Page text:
As the housing remodel industry anxiously awaits a recovery and the soothing sound of pens signing work change orders and hammers pounding roofs, homeowners like me are taking ladders into our own hands with DIY repair jobs. Being underemployed seems to allow that extra time for doing what we’ve put off for years.
“Yeah, I’m looking around and seeing that leaky ceiling in the kitchen and hole in the floor and figuring I better do something before the house collapses,” says a friend, Gary Hauser, a self-employed graphic designer, who inherited the Fifties-era San Francisco home he grew up in, and has been able to remain fairly conservative over the years in financing the upkeep.
Much of the home remains intact, from the understated linoleum kitchen to the mid-century geometric print drapes hung in the family room. But a leak is a leak and if you can patch it yourself, there’s more money for school, groceries and the mandatory evenings out with other adults. “This is the year of deferred maintenance,” Hauser laments.
My own husband is also strapping on a tool belt these days, ushered into the job of handyman after the last straw in a string of deferred maintenance snafus – the collapse of my 10-year-old’s Ikea bed.
The modern maple frame had been cracked for months and finally gave way with a loud thump the other night when my darling girl hurled herself on the mattress in yet another exuberant display of bedtime frolic. Told you, so, Lauren. Now we have a busted bed, in addition to a farting and anemic kitchen faucet, broken grill fan switch, loose glass door knobs that lock us into our rooms and a dryer with a dysfunctional thermostat that makes a tedious chore that much more tedious.
The question remains what can we afford to farm out to professionals and what can we take on ourselves. It’s $50 for a visit and estimate for the Thermador fan and the 15-year-old Maytag dryer, and god knows how much for parts.
Still, it turns out many of the deferred maintenance issues we face involve the cleaning of the appliances. They simply don’t work as they should when they are caked with film, their hoses blocked by debris, their coals drenched in grease.
I know this because a Maytag repair man did visit my house this week and said there was so much gunk that the 15-year-old dryer is not heating up and doing its job. It also needs a new board so that it won’t run endlessly and require constant monitoring. The good news is I can put off ordering a new washer-dryer for a little longer. I was hoping to get an Energy Star rated brand and a rebate, and will eventually when things pick up.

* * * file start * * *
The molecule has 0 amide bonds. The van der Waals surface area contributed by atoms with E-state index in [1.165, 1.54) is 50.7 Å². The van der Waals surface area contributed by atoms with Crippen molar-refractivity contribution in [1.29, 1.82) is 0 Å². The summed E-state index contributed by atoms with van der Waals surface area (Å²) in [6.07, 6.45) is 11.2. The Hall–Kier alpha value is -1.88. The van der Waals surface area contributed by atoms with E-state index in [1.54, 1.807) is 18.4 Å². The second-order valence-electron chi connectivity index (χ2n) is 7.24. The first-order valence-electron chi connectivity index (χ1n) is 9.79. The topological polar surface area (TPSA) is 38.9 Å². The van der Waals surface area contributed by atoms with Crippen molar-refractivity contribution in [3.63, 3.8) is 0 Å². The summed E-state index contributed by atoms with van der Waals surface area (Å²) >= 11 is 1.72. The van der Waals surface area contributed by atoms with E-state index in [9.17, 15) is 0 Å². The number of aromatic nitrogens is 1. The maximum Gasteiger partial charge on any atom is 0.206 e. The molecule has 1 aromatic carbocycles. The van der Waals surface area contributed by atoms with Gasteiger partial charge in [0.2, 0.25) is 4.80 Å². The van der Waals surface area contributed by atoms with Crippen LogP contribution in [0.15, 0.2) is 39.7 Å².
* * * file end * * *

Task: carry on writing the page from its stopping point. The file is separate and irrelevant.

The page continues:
Patrick Langan, a Diamond-Certified Handyman with a construction company in the San Francisco Bay Area, earns much of his income from fence and deck work. “If you can own the average $1 million house in San Francisco, you are not going to be doing it yourself,” he asserts, guessing that homeowners with money don’t like to get their hands dirty.
He is right in the case of a friend, whose husband is a banker and insists she take care of all maintenance issues because he works hard and makes the money and should not have to lift a finger around the house. I should add that he’s a real horse’s ass. Still, she does it and is pretty good at fixing most things.
“People can tend to the landscaping themselves and I suppose paint areas pretty close to the ground,” Langan suggests. He says he has had to lower his bids this year to get jobs like the 120-foot fence he is currently rebuilding for a family in the outskirts of the city. The job costs $2,000. I think I saved a lot with Edwin and my brother-in-law rebuilding ours.
According to home improvement blogger Dennis Seeley, there are four basic steps moonlighting handy men and women should take before strapping on those belts:
1. Talk to a Pro and see how much it would cost for the repair based on a description of your problem.
2. Use the web to search about the repair at hand.
3. Figure out the tools required for tackling the job. Do you have them?
4. Take photos of the the beast and go forward with the confidence of a certified pro.
Seeley says he learned how to do small repairs when he could not afford to hire someone to fix his car air compressor or install Automatic Pool Cleaner for his pool.
“People can save money if they are willing to take a risk and do things that are out of their comfort zone, however, people often lack confidence and sometimes the tools necessary to do the job,” says Seeley. “With a little research and reading people can often learn how to do a repair project on their own.” He adds that the benefit of taking photos is you can show rather than just describe your repair to a hardware store or other clerk when fixing or replacing home appliances.
And if you can’t fix appliances like the dryer, yourself, the eco option of hang drying works pretty well. Hang dry. Up until now, I have no other choice.
Yes, it is the year of deferred maintenance, and it is clear, the deferred part is no accident. Any kid will tell you: Home work sucks!
This is the latest installment in Luanne Bradley’s column, Life in the Green Lane.
Main Image: Vincha